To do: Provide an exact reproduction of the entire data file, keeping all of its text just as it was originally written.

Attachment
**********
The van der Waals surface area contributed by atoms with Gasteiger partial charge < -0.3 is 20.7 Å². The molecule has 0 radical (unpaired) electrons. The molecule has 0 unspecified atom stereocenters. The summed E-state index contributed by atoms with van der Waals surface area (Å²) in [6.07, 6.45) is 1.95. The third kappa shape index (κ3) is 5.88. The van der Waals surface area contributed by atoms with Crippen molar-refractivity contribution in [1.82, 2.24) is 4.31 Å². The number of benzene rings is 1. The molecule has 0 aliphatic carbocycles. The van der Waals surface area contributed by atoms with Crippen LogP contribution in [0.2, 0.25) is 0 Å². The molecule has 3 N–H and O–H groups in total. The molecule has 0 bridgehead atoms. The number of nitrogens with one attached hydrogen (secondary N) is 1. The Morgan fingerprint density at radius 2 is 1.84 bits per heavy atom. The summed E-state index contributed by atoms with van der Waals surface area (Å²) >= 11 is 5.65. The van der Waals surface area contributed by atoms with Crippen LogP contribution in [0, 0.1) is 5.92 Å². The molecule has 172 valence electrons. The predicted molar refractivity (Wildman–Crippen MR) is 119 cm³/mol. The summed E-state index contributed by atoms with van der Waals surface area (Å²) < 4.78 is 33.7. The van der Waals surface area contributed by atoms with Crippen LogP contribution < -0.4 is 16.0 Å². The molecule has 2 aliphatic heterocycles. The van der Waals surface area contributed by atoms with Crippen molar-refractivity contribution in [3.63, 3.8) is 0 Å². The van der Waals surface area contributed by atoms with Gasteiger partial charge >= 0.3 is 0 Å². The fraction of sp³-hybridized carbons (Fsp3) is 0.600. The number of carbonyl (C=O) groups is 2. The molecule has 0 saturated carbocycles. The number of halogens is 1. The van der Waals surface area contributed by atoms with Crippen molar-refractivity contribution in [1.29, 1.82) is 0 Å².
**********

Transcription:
The van der Waals surface area contributed by atoms with Gasteiger partial charge < -0.3 is 20.7 Å². The molecule has 0 radical (unpaired) electrons. The molecule has 0 unspecified atom stereocenters. The summed E-state index contributed by atoms with van der Waals surface area (Å²) in [6.07, 6.45) is 1.95. The third kappa shape index (κ3) is 5.88. The van der Waals surface area contributed by atoms with Crippen molar-refractivity contribution in [1.82, 2.24) is 4.31 Å². The number of benzene rings is 1. The molecule has 0 aliphatic carbocycles. The van der Waals surface area contributed by atoms with Crippen LogP contribution in [0.2, 0.25) is 0 Å². The molecule has 3 N–H and O–H groups in total. The molecule has 0 bridgehead atoms. The number of nitrogens with one attached hydrogen (secondary N) is 1. The Morgan fingerprint density at radius 2 is 1.84 bits per heavy atom. The summed E-state index contributed by atoms with van der Waals surface area (Å²) >= 11 is 5.65. The van der Waals surface area contributed by atoms with Crippen LogP contribution in [0, 0.1) is 5.92 Å². The molecule has 172 valence electrons. The predicted molar refractivity (Wildman–Crippen MR) is 119 cm³/mol. The summed E-state index contributed by atoms with van der Waals surface area (Å²) < 4.78 is 33.7. The van der Waals surface area contributed by atoms with Crippen LogP contribution < -0.4 is 16.0 Å². The molecule has 2 aliphatic heterocycles. The van der Waals surface area contributed by atoms with Crippen molar-refractivity contribution in [3.63, 3.8) is 0 Å². The van der Waals surface area contributed by atoms with Gasteiger partial charge >= 0.3 is 0 Å². The fraction of sp³-hybridized carbons (Fsp3) is 0.600. The number of carbonyl (C=O) groups is 2. The molecule has 0 saturated carbocycles. The number of halogens is 1. The van der Waals surface area contributed by atoms with Crippen molar-refractivity contribution in [1.29, 1.82) is 0 Å².